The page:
Recently Mutual officers met with the members to report on how they had met their commitments to us. Mutual has developed 600 jobs in four centres of excellence in Ottawa. Priority was given to hiring nearly 600 staff from Met Life with a freeze on external hiring and a survey to remove any barriers to employment in the new organization.

A career centre, training opportunities and counselling ensured that 93% of affected individuals were successfully repositioned within the first year. A $5 million transition fund has helped over 100 individuals and remains available to assist those who need additional help.

Mutual, under its new name Clarica, will continue and enhance its contribution to volunteer and charitable organizations.

Back To Work Legislation
Statements By Members

March 22nd, 1999 / 2:10 p.m.

NDP

Pat Martin Winnipeg Centre, MB

Mr. Speaker, the back to work legislation that was tabled today has a bunch of glaring omissions in it.

The government is asking us to debate and vote on this back to work legislation, and it does not even tell us what the offer is to the corrections officers that are part of the whole Public Service Alliance job dispute.

It seems odd to us. We cannot understand how we can be asked to enter into a prolonged debate today, to deal with something as critical as back to work legislation, and not have, as part of the package, the offer that will be made to the prison guards, to the corrections officers. Back to work legislation is offensive enough, but it is doubly offensive when the government is trying to shroud the whole thing in a veil of secrecy.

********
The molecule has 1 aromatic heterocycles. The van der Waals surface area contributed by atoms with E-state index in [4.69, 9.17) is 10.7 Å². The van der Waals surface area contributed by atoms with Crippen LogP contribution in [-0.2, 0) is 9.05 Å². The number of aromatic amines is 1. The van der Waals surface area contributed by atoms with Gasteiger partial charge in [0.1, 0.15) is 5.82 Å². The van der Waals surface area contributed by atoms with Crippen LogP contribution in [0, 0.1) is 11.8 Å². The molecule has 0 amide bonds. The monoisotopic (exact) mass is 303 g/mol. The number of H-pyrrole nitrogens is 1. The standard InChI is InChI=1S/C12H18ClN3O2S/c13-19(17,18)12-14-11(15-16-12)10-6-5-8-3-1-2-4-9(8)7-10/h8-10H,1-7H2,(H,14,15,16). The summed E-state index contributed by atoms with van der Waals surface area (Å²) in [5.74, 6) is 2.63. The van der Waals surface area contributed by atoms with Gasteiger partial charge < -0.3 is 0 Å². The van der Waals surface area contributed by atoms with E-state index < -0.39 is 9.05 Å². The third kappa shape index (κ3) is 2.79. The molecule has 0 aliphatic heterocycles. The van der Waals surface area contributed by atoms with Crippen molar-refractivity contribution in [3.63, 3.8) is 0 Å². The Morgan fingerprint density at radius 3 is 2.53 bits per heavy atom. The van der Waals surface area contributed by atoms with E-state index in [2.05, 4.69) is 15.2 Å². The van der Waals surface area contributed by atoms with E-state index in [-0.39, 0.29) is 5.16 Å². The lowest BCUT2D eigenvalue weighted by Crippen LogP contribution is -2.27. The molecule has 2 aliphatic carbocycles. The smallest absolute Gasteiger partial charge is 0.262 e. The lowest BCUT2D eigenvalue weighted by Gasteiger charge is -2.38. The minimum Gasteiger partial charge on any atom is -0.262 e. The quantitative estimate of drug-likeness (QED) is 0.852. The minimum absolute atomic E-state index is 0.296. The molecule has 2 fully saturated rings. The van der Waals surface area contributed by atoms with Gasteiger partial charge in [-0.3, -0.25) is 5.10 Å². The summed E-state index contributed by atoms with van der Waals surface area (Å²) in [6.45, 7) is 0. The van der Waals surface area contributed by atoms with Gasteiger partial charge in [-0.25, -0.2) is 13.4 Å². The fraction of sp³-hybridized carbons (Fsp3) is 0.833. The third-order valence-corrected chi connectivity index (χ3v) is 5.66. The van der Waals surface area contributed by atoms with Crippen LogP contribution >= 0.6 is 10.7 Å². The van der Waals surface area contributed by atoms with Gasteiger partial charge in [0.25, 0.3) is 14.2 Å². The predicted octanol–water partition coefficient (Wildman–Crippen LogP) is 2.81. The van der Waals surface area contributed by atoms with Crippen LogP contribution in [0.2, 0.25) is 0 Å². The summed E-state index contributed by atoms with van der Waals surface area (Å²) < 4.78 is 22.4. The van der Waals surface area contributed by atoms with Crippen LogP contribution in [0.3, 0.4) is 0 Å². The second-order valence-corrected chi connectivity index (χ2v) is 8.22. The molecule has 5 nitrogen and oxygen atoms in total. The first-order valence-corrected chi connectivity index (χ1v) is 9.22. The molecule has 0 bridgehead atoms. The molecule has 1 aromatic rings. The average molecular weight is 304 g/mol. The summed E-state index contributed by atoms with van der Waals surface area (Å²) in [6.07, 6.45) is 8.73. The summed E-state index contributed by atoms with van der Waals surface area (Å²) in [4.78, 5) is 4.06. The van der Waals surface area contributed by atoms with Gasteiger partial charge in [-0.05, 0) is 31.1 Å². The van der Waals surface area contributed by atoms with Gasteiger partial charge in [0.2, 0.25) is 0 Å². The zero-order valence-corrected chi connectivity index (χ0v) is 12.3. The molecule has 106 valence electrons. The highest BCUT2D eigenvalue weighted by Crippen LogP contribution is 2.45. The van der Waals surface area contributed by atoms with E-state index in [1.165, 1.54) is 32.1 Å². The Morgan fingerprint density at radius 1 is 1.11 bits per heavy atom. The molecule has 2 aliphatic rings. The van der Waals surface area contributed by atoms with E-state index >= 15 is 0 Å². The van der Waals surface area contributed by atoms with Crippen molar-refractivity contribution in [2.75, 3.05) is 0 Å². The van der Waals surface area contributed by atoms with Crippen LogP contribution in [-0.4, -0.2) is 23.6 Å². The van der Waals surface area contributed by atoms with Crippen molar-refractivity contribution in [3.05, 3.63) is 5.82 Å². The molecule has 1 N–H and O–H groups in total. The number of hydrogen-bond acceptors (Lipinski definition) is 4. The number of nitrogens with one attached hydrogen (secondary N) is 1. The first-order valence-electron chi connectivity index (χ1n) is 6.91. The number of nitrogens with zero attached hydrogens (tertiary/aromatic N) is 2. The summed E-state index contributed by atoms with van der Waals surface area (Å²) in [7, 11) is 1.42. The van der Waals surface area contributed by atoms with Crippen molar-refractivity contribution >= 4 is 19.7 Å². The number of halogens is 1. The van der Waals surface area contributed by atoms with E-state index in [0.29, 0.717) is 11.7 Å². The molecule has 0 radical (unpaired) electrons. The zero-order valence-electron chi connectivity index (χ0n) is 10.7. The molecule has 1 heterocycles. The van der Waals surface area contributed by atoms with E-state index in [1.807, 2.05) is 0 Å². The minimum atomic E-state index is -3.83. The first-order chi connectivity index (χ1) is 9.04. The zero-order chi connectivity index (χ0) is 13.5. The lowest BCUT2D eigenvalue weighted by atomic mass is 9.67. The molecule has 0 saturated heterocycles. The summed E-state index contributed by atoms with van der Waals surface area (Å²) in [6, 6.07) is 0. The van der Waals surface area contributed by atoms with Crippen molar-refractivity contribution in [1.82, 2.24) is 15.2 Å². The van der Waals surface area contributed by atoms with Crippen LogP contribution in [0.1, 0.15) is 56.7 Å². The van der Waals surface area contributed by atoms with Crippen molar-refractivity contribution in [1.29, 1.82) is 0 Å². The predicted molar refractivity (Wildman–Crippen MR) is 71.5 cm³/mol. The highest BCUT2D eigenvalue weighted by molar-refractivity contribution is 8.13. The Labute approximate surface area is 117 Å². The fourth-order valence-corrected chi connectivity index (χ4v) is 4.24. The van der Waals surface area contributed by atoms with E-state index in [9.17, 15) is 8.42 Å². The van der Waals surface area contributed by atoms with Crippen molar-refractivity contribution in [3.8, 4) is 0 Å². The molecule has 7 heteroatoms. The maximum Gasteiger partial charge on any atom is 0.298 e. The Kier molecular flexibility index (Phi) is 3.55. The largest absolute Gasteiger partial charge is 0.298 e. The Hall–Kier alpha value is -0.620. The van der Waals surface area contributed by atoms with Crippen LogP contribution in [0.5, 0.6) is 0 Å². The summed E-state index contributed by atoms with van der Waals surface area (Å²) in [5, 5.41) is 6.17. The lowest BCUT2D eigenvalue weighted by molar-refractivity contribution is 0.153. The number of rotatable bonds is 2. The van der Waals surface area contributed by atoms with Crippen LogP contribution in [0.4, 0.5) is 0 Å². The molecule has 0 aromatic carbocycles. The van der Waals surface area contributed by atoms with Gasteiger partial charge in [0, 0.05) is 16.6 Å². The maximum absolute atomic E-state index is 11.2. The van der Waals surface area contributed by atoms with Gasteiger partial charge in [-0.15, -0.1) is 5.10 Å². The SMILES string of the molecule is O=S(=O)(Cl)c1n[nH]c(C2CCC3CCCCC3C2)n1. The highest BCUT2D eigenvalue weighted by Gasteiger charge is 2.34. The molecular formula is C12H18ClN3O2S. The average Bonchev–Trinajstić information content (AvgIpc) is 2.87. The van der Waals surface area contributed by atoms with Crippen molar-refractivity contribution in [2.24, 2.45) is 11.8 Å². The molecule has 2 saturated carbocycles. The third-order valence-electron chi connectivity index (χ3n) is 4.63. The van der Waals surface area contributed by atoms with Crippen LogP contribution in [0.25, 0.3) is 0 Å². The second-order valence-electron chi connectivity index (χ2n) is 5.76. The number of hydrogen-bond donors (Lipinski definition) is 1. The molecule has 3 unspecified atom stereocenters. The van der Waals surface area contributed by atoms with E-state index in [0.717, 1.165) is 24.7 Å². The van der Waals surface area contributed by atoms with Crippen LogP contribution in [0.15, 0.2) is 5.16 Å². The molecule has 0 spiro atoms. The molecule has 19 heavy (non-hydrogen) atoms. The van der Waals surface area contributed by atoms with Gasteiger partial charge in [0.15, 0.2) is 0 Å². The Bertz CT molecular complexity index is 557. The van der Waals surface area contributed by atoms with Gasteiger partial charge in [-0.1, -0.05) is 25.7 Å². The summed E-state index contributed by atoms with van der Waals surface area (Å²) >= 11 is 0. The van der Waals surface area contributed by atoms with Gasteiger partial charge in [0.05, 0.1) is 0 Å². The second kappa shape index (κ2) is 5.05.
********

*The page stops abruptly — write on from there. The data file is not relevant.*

We would like to know, and we will be debating it later today, what the government hopes to achieve by this subterfuge, by this idea that it is not going to tell us the terms and conditions that are being offered to the prison guards. How can we order people back to work when we do not even know the terms?

Building Contracts
Oral Question Period

2:15 p.m.

Calgary Southwest
Alberta

Reform

Preston Manning Leader of the Opposition

Mr. Speaker, for more than two weeks the Prime Minister has been avoiding questions about government grants being funnelled to personal associates. He sits on his hands in question period. He avoids reporters. He will not release documents. Access to information requests are censored.

Why does the government think that the Prime Minister does not have to account for his conduct or his ethics in this matter?

Building Contracts
Oral Question Period

2:15 p.m.

Windsor West
Ontario

Liberal

Herb Gray Deputy Prime Minister

Mr. Speaker, the Prime Minister, the government, myself and other ministers have been quite open and upfront about this. The projects in the Prime Minister's area have been broadly supported by the community, the provincial government and the local PQ MNA; no friends of the Prime Minister or the Liberal Party. We were upfront and open. This is perfectly proper.

If the hon. member does not want to see the area go ahead economically, then the public should realize that he is against jobs in that area and across the country.

Building Contracts
Oral Question Period

2:15 p.m.

Calgary Southwest
Alberta

Reform

Preston Manning Leader of the Opposition

Mr. Speaker, this is not about jobs. A convicted criminal named Yvon Duhaime received hundreds of thousands of dollars from the government after he bought a money-losing hotel from the Prime Minister. The Prime Minister's assistant personally intervened in the process.

Pierre Thibault, another businessman with a crooked track record, also met with the Prime Minister and soon he gets hundreds of thousands of dollars in public grants.

Why does the Prime Minister not tell us about his private dealings with these people? Why will he not release all of his notes and records on these transactions?

Building Contracts
Oral Question Period

2:15 p.m.